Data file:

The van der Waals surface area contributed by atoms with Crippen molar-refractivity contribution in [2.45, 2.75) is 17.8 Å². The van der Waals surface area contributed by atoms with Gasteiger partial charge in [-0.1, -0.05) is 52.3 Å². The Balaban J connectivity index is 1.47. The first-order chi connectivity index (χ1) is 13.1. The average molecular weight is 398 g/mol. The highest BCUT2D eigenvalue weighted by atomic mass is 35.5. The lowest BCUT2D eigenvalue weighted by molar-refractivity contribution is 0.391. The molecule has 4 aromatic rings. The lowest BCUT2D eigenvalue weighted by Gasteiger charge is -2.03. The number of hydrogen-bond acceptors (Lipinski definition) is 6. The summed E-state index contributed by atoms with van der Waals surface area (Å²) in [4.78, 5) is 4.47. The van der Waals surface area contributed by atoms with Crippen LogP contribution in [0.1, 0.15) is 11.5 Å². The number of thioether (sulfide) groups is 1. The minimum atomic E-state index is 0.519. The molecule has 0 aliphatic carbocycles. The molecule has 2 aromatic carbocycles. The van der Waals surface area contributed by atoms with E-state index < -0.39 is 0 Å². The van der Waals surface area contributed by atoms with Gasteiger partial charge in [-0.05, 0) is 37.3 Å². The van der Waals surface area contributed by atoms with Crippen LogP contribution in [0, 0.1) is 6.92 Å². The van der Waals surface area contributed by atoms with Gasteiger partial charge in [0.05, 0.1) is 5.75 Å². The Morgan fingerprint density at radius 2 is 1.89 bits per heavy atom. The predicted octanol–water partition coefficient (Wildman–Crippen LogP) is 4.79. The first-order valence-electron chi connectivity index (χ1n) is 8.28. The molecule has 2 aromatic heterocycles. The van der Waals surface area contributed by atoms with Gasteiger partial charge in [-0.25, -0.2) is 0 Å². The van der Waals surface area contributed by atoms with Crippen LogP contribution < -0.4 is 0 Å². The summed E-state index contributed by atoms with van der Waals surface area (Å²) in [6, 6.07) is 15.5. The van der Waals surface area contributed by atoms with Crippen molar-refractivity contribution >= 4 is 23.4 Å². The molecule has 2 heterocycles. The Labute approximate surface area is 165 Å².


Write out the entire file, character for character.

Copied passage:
The van der Waals surface area contributed by atoms with Crippen molar-refractivity contribution in [2.45, 2.75) is 17.8 Å². The van der Waals surface area contributed by atoms with Gasteiger partial charge in [-0.1, -0.05) is 52.3 Å². The Balaban J connectivity index is 1.47. The first-order chi connectivity index (χ1) is 13.1. The average molecular weight is 398 g/mol. The highest BCUT2D eigenvalue weighted by atomic mass is 35.5. The lowest BCUT2D eigenvalue weighted by molar-refractivity contribution is 0.391. The molecule has 4 aromatic rings. The lowest BCUT2D eigenvalue weighted by Gasteiger charge is -2.03. The number of hydrogen-bond acceptors (Lipinski definition) is 6. The summed E-state index contributed by atoms with van der Waals surface area (Å²) in [4.78, 5) is 4.47. The van der Waals surface area contributed by atoms with Crippen LogP contribution in [0.1, 0.15) is 11.5 Å². The number of thioether (sulfide) groups is 1. The minimum atomic E-state index is 0.519. The molecule has 0 aliphatic carbocycles. The molecule has 2 aromatic carbocycles. The van der Waals surface area contributed by atoms with E-state index < -0.39 is 0 Å². The van der Waals surface area contributed by atoms with Gasteiger partial charge in [-0.05, 0) is 37.3 Å². The van der Waals surface area contributed by atoms with Crippen LogP contribution in [0, 0.1) is 6.92 Å². The van der Waals surface area contributed by atoms with Gasteiger partial charge in [0.05, 0.1) is 5.75 Å². The Morgan fingerprint density at radius 2 is 1.89 bits per heavy atom. The predicted octanol–water partition coefficient (Wildman–Crippen LogP) is 4.79. The first-order valence-electron chi connectivity index (χ1n) is 8.28. The molecule has 2 aromatic heterocycles. The van der Waals surface area contributed by atoms with Gasteiger partial charge in [-0.25, -0.2) is 0 Å². The van der Waals surface area contributed by atoms with Crippen LogP contribution < -0.4 is 0 Å². The summed E-state index contributed by atoms with van der Waals surface area (Å²) in [6, 6.07) is 15.5. The van der Waals surface area contributed by atoms with Crippen molar-refractivity contribution >= 4 is 23.4 Å². The molecule has 2 heterocycles. The Labute approximate surface area is 165 Å².